I’m a bit slow to post something today because I find myself running around taking care of a number of details that relate to my impending departure for a month-long retreat along with all the other Franciscan friars in the United States and Canada who are preparing to profess Solemn Vows this summer in our respective provinces. In addition to packing and making various arrangements on this end, I have several editorial deadlines, essays to finish and article manuscripts that I need to send to this or that place before I drop off the usual radar for some contemplative time. That said, I took a moment to read through some of the hundreds of reader comments that people posted on the New York Times website in response to my fellow St. Bonaventure University alum and NYT staff writer Dan Barry’s story about my recently deceased Franciscan brothers, the twins so many have been discussing.
I offer here a selection of the many, many comments that have touched me. In an age when internet newspapers and blogs elicited all sorts of treacherous and often-times anonymous comments, seldom building up others but tearing people down, it was incredibly edifying to see such sympathy, kindness, spirituality and joy online. Julian and Adrian have indeed continued to minister in a gentle way to those who continue to be touched by their lives. There are many more comments, but here is a selection.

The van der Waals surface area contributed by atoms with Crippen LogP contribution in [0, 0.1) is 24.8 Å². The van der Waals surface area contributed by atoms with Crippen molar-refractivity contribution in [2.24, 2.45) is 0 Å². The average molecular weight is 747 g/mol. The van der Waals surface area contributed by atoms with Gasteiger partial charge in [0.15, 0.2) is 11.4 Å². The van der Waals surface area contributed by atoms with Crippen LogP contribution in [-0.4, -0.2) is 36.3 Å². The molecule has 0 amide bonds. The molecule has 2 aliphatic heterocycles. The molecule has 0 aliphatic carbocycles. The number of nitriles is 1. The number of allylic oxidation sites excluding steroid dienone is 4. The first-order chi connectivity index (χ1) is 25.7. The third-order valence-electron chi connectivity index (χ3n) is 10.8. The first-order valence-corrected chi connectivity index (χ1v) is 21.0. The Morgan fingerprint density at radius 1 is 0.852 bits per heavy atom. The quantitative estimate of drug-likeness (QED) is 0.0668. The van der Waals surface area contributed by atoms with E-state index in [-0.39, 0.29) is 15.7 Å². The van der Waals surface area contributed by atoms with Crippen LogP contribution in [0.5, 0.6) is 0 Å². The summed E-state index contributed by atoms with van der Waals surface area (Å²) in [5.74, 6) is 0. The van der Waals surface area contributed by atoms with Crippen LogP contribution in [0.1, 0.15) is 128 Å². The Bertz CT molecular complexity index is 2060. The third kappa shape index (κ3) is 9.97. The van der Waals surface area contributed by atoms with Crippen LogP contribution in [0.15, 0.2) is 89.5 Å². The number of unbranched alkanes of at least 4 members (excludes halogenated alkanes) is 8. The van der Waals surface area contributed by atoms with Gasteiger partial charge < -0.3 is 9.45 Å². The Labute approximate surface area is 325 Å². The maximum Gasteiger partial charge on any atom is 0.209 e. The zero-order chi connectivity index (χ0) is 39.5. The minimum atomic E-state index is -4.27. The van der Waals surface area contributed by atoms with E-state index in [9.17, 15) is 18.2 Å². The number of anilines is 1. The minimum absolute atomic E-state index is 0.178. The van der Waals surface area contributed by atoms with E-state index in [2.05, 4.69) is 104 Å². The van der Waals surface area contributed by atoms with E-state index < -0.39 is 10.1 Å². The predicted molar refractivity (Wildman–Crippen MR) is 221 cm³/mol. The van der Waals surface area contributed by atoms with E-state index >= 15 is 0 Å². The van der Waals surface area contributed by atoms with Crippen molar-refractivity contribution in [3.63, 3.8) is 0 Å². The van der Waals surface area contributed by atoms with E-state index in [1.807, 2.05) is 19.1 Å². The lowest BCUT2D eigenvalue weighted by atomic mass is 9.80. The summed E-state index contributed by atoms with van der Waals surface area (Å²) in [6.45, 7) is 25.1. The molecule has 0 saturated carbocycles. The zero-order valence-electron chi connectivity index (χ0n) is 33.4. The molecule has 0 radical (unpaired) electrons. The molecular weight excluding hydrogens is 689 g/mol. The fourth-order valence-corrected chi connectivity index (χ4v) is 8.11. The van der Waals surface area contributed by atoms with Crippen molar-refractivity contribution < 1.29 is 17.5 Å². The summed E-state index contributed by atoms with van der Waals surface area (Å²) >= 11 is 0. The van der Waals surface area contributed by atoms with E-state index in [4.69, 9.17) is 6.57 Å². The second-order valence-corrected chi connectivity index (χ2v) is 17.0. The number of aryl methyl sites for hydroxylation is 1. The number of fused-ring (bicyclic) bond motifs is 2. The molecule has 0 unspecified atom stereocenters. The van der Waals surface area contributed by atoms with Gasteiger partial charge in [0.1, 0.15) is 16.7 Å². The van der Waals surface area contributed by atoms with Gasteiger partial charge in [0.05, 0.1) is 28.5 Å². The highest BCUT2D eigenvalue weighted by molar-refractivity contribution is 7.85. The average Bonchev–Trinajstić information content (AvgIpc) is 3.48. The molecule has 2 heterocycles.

No crystal cathedral, no self-named university, no crusade, no book tour, no public book burning, no sex scandal, no prayer breakfast with notable politicians, no TV show, no hate mongering at soldiers’ funerals.
Humility, kindness, joy.
Looks like SOME members of the clergy got Jesus’ message.
– it was always the ‘Brothers’ and not the Priests
who had the best advice.
God Bless those twins and all who humbly serve.
Thank you, Mr. Dan Barry, for sharing this story with your readers. I feel the world is a better place because of those two good souls. May God bless them.
“You cannot do great things. You can only do small things with great love”.
Simple profound. This tale appears straight to be out of Chaucer’s Canterbury tales.